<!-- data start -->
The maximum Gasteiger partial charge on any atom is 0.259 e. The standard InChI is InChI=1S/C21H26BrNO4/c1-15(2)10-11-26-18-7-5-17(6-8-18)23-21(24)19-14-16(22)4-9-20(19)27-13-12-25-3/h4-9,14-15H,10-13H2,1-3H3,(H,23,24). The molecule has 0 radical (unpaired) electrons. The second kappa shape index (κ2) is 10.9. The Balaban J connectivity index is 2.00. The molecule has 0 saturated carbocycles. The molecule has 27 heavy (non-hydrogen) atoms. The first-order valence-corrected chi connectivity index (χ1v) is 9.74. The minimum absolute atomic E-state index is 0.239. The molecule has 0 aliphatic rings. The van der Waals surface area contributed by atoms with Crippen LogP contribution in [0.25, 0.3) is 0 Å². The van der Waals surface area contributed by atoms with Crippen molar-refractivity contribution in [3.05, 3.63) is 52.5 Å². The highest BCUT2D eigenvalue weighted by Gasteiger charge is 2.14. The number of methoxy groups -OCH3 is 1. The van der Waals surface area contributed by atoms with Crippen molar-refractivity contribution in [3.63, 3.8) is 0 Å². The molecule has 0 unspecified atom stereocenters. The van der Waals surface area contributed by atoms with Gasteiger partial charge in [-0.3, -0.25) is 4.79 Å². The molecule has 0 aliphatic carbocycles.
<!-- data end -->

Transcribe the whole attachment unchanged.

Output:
The maximum Gasteiger partial charge on any atom is 0.259 e. The standard InChI is InChI=1S/C21H26BrNO4/c1-15(2)10-11-26-18-7-5-17(6-8-18)23-21(24)19-14-16(22)4-9-20(19)27-13-12-25-3/h4-9,14-15H,10-13H2,1-3H3,(H,23,24). The molecule has 0 radical (unpaired) electrons. The second kappa shape index (κ2) is 10.9. The Balaban J connectivity index is 2.00. The molecule has 0 saturated carbocycles. The molecule has 27 heavy (non-hydrogen) atoms. The first-order valence-corrected chi connectivity index (χ1v) is 9.74. The minimum absolute atomic E-state index is 0.239. The molecule has 0 aliphatic rings. The van der Waals surface area contributed by atoms with Crippen LogP contribution in [0.25, 0.3) is 0 Å². The van der Waals surface area contributed by atoms with Crippen molar-refractivity contribution in [3.05, 3.63) is 52.5 Å². The highest BCUT2D eigenvalue weighted by Gasteiger charge is 2.14. The number of methoxy groups -OCH3 is 1. The van der Waals surface area contributed by atoms with Crippen molar-refractivity contribution in [3.63, 3.8) is 0 Å². The molecule has 0 unspecified atom stereocenters. The van der Waals surface area contributed by atoms with Gasteiger partial charge in [-0.3, -0.25) is 4.79 Å². The molecule has 0 aliphatic carbocycles.